"She looked up. 'No! To say that I knew it is too much. To say that I feared it is the truth.'
"She eyed me in stern surprise. 'Have _I_ any right to love? Could I disgrace an honorable man by allowing him to marry me? You look as if you held me responsible for his death.'
"'Innocently responsible,' I said.
"She still followed her own train of thought. 'Do you suppose I could for a moment anticipate that he would destroy himself, when I wrote my reply? He was a truly religious man. If he had been in his right mind, he would have shrunk from the idea of suicide as from the idea of a crime.'
"On reflection, I was inclined to agree with her. In his terrible position, it was at least possible that the sight of the razor (placed ready, with the other appliances of the toilet, for his fellow-traveler's use) might have fatally tempted a man whose last hope was crushed, whose mind was tortured by despair. I should have been merciless indeed, if I had held Miss Jethro accountable thus far. But I found it hard to sympathize with the course which she had pursued, in permitting Mr. Brown's death to be attributed to murder without a word of protest. 'Why were you silent?' I said.
"'A woman would have known why, without asking,' she replied. 'A woman would have understood that I shrank from a public confession of my shameful past life. A woman would have remembered what reasons I had for pitying the man who loved me, and for accepting any responsibility rather than associate his memory, before the world, with an unworthy passion for a degraded creature, ending in an act of suicide. Even if I had made that cruel sacrifice, would public opinion have believed such a person as I am--against the evidence of a medical man, and the verdict of a jury? No, Mr. Morris! I said nothing, and I was resolved to say nothing, so long as the choice of alternatives was left to me. On the day when Mr. Mirabel implored me to save him, that choice was no longer mine--and you know what I did. And now again when suspicion (after all the long interval that had passed) has followed and found that innocent man, you know what I have done. What more do you ask of me?'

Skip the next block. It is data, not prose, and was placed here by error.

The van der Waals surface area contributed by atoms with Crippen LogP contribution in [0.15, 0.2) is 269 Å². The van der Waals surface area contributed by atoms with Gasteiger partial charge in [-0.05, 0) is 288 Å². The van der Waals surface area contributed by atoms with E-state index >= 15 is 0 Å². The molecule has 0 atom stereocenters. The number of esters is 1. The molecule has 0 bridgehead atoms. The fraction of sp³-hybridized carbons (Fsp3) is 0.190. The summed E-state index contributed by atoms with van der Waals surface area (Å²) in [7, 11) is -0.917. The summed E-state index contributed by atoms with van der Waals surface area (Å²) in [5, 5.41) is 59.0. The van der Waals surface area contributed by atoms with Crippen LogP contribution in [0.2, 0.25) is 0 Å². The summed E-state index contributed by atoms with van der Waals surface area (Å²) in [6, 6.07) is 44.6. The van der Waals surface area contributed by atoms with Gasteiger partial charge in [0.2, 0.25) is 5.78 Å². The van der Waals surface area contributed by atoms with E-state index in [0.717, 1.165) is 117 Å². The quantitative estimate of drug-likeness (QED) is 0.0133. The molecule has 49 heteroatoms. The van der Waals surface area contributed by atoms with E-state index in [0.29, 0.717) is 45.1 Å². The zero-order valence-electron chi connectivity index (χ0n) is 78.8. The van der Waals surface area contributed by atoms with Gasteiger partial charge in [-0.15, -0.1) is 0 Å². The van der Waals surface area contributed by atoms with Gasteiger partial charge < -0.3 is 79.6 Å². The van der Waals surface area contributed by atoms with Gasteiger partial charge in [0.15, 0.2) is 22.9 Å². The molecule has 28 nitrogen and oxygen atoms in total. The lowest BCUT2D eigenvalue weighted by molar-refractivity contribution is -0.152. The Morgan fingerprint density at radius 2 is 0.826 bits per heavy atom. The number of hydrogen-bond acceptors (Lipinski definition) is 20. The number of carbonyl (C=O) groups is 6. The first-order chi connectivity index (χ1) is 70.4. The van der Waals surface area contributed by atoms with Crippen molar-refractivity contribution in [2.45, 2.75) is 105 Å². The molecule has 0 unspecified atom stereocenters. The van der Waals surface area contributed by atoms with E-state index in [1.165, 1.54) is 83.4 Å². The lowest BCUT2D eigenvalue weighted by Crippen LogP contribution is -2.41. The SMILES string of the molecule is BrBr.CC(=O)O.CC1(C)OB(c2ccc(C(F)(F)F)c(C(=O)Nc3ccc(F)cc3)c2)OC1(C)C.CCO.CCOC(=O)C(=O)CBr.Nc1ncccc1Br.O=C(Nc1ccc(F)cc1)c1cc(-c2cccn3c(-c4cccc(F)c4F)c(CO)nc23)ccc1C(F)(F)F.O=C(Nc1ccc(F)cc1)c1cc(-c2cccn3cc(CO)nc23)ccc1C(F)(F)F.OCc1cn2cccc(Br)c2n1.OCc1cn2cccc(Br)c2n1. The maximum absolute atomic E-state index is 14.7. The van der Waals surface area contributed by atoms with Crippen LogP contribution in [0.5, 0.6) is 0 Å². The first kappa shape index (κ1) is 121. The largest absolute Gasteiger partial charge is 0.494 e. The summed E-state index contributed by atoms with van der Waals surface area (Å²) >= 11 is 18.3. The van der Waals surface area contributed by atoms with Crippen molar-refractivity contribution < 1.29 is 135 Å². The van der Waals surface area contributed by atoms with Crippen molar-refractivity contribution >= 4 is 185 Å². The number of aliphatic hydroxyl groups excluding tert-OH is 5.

"'Your pardon,' I said, 'for not having understood you--and a last favor. May I repeat what I have heard to the one person of all others who ought to know, and who must know, what you have told me?'
"It was needless to hint more plainly that I was speaking of Emily. Miss Jethro granted my request.